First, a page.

Mrs. Keri Mathis
13 February 2013
Discovering the Darkness: A Psychological Analysis of Edgar Allan Poe In every culture, in every nation around the world, there are those names which echo in the minds of the people. These names are bred into every individual from childhood as masters of their crafts, whether such a craft is in the arts, athletics, or academics. One such name in American history that must be agreed upon as one of the masters and shapers of American literature is a Mr. Edgar Allan Poe. This man brought to the American literary style a darkness that can be described as a reflection to Poe’s own life and mental state over the course of his lifetime. One such work, Poe’s “The Tell-Tale Heart,” mirrors its author’s deteriorating mental state through the use of the central character of the narrator.
Who was this man, though? Edgar Allan Poe, born simply as Edgar Poe on 19 January 1809 in Boston, Massachusetts, was orphaned near the age of two after his mother died of consumption (now known as pulmonary tuberculosis) a year following his father’s abandonment of the family. Consequently, Poe was placed in the care of John Allan, a Scottish merchant in Richmond, Virginia. The Allan’s became a foster family for Poe, giving him the name “Edgar Allan Poe,” though never officially adopting the young man. Poe would attend the University of Virginia for a short period, studying ancient and modern language until he was forced to leave the institution for financial reasons. From his birth to his death in 1849 (at forty years of age), Poe would experience issues with both his mental and physical health, a fact easily seen through the darkness of his stories and mentally estranged characters he created to act in them.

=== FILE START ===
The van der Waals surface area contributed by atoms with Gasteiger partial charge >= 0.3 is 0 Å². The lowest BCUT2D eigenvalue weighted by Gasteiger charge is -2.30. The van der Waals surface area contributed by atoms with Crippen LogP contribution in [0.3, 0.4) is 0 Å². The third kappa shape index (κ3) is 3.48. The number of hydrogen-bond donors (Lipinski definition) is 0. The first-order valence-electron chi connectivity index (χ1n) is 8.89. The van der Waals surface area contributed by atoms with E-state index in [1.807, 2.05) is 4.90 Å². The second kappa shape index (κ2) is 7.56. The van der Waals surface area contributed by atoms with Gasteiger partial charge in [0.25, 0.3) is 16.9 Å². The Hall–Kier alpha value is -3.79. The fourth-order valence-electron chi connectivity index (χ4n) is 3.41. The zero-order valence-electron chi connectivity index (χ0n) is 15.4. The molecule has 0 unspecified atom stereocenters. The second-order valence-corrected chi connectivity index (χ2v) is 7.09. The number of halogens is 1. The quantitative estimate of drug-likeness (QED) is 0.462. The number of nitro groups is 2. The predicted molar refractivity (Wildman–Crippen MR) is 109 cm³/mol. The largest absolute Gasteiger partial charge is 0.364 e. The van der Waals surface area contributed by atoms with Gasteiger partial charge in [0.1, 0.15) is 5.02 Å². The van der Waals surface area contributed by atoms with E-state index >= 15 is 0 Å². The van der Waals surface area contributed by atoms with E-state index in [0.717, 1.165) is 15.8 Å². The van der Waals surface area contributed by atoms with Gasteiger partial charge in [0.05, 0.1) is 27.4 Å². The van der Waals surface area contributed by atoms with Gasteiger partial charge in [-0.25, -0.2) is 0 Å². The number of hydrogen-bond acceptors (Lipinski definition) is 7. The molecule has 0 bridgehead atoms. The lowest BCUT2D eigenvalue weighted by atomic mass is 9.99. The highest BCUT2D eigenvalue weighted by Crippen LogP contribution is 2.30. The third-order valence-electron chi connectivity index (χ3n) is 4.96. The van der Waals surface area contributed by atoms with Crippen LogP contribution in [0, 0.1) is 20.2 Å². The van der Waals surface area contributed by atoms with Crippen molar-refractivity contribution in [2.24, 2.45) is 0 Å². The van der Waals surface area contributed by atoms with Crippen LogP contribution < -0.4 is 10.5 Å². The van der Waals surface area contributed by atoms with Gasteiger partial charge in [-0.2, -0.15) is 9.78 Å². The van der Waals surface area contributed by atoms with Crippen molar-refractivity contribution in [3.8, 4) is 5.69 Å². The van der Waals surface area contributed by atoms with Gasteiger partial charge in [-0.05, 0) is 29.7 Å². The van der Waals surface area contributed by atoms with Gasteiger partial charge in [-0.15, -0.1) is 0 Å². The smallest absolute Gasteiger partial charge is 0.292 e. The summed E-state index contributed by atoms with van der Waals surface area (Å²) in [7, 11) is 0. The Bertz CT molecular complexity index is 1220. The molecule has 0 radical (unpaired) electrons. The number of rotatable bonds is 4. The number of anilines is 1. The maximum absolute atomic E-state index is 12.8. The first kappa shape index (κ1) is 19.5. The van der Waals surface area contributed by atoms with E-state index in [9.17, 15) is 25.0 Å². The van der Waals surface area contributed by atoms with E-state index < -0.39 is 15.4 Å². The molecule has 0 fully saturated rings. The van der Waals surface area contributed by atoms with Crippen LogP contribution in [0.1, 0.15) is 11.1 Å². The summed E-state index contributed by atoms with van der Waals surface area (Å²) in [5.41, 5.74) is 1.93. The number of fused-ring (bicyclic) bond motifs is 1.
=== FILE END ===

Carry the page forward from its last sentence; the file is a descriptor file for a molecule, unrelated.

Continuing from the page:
One such story is Poe’s “The Tell-Tale Heart” which centers on a narrator who constantly claims to be a sane man, while his actions and thoughts prove otherwise. He (the narrator) constantly makes references to his...
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